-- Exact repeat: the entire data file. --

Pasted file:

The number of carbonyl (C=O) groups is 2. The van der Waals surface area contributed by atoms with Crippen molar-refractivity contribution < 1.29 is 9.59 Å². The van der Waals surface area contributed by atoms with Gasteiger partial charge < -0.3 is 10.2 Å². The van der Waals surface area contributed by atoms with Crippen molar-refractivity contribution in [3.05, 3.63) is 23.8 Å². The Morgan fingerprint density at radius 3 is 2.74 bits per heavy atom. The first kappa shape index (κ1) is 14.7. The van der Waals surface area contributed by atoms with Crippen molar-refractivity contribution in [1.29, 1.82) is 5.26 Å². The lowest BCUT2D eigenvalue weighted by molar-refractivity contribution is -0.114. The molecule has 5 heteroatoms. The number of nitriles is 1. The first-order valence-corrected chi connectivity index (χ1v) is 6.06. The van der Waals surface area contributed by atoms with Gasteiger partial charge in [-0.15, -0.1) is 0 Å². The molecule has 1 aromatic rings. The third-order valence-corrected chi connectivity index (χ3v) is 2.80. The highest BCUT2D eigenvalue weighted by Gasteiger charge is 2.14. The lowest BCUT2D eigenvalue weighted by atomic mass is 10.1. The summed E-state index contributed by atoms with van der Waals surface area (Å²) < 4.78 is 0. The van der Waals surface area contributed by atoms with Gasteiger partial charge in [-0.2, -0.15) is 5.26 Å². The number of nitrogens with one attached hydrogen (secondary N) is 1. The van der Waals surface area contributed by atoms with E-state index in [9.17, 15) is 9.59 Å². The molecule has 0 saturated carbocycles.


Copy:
The number of carbonyl (C=O) groups is 2. The van der Waals surface area contributed by atoms with Crippen molar-refractivity contribution < 1.29 is 9.59 Å². The van der Waals surface area contributed by atoms with Gasteiger partial charge < -0.3 is 10.2 Å². The van der Waals surface area contributed by atoms with Crippen molar-refractivity contribution in [3.05, 3.63) is 23.8 Å². The Morgan fingerprint density at radius 3 is 2.74 bits per heavy atom. The first kappa shape index (κ1) is 14.7. The van der Waals surface area contributed by atoms with Crippen molar-refractivity contribution in [1.29, 1.82) is 5.26 Å². The lowest BCUT2D eigenvalue weighted by molar-refractivity contribution is -0.114. The molecule has 5 heteroatoms. The number of nitriles is 1. The first-order valence-corrected chi connectivity index (χ1v) is 6.06. The van der Waals surface area contributed by atoms with Gasteiger partial charge in [-0.15, -0.1) is 0 Å². The molecule has 1 aromatic rings. The third-order valence-corrected chi connectivity index (χ3v) is 2.80. The highest BCUT2D eigenvalue weighted by Gasteiger charge is 2.14. The lowest BCUT2D eigenvalue weighted by atomic mass is 10.1. The summed E-state index contributed by atoms with van der Waals surface area (Å²) < 4.78 is 0. The van der Waals surface area contributed by atoms with Gasteiger partial charge in [-0.2, -0.15) is 5.26 Å². The number of nitrogens with one attached hydrogen (secondary N) is 1. The van der Waals surface area contributed by atoms with E-state index in [9.17, 15) is 9.59 Å². The molecule has 0 saturated carbocycles.